As Jerry Nadler (D-N.Y.) and Jim McGovern (D-Mass) point out, this committee will itself be a partisan “weapon” and resemble the demagogue Joe McCarthy more than Kevin McCarthy. It will more likely resemble the old House Un-American Activities Committee (HUAC), not the Church Committee. In a very real sense, this will be a weapon targeting democracy itself, in a crass and partisan manner, not an effort to save our democracy.

It is sad, really, because one could argue that there is a need for a new Church Committee that looks at legislation of 50 years ago, assumptions about technology and privacy and national security as they have changed so radically over that half century, and the role of our intelligence agencies in the modern age. There are serious issues to explore with a possible joint House and Senate committee, or outside commission, where experts explore some of the complicated issues before our country and seek reasonable solutions. Many of us have contemplated this for some time.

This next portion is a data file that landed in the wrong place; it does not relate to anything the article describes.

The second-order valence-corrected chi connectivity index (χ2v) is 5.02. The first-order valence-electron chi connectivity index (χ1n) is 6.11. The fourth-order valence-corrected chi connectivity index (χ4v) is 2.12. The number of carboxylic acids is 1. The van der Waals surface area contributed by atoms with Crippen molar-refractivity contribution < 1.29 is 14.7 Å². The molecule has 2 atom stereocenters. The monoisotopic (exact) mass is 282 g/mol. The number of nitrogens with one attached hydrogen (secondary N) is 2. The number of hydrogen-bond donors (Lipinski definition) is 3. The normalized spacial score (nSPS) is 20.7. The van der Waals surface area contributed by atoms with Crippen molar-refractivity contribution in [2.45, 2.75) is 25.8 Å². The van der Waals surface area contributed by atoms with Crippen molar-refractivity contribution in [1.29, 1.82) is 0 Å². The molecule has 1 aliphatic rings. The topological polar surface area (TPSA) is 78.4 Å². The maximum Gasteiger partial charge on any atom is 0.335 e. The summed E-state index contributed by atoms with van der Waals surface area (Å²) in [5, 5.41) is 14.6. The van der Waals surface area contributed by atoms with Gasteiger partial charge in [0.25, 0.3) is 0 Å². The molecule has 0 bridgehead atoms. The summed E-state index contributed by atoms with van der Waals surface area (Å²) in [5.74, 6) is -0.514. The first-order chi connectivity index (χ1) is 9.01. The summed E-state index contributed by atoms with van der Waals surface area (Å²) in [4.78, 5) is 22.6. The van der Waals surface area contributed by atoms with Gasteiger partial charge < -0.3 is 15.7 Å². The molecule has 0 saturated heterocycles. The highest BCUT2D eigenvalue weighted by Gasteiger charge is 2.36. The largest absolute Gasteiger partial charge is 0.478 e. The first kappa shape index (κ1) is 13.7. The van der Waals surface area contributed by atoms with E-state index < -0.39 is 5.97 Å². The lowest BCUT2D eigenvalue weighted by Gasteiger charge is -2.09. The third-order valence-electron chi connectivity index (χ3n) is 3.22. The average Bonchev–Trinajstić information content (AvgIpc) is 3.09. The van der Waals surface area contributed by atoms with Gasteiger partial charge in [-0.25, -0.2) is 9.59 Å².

Unfortunately, what we are faced with over the coming months is not that kind of serious examination, designed to focus on, and solve, real issues.

Rather, it is vitriolic, attack-dog politics at its worst.

It is hard to imagine for those of us who worked so hard and with such passion those many years ago to make America better.

Peter Fenn is a long-time Democratic political strategist who served on the Senate Intelligence Committee, was a top aide to Sen. Frank Church and was the first director of Democrats for the 80s, founded by Pamela Harriman. He also co-founded the Center for Responsive Politics/Open Secrets. He serves on the board of the Frank Church Institute. Follow him on Twitter @peterhfenn.

Tags American democracy Bipartisanship Church Committee Congressional investigation Congressional oversight Donald Trump Frank Church George Santos House Un-American Activities Committee HUAC intelligence community Jerrold Nadler Jim Jordan Jim Jordan Jim McGovern Kevin McCarthy partisan politics trumpism